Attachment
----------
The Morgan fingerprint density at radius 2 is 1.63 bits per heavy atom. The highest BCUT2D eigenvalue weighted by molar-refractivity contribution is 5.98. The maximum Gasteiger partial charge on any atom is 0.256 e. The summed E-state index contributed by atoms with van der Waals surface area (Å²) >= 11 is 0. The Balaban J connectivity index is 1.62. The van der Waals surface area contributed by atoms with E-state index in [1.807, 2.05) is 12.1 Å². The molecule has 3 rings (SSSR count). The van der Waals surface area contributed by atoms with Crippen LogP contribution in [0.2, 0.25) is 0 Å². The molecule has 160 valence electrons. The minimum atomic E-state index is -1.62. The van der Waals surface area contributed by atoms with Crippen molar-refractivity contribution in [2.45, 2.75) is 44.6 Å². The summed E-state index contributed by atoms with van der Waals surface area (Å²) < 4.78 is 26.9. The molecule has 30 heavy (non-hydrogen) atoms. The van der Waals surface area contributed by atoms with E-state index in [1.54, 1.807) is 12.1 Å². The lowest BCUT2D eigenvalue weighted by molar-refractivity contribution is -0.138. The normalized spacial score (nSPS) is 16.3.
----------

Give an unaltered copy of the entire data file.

The Morgan fingerprint density at radius 2 is 1.63 bits per heavy atom. The highest BCUT2D eigenvalue weighted by molar-refractivity contribution is 5.98. The maximum Gasteiger partial charge on any atom is 0.256 e. The summed E-state index contributed by atoms with van der Waals surface area (Å²) >= 11 is 0. The Balaban J connectivity index is 1.62. The van der Waals surface area contributed by atoms with E-state index in [1.807, 2.05) is 12.1 Å². The molecule has 3 rings (SSSR count). The van der Waals surface area contributed by atoms with Crippen LogP contribution in [0.2, 0.25) is 0 Å². The molecule has 160 valence electrons. The minimum atomic E-state index is -1.62. The van der Waals surface area contributed by atoms with Crippen molar-refractivity contribution in [2.45, 2.75) is 44.6 Å². The summed E-state index contributed by atoms with van der Waals surface area (Å²) < 4.78 is 26.9. The molecule has 30 heavy (non-hydrogen) atoms. The van der Waals surface area contributed by atoms with E-state index in [1.54, 1.807) is 12.1 Å². The lowest BCUT2D eigenvalue weighted by molar-refractivity contribution is -0.138. The normalized spacial score (nSPS) is 16.3.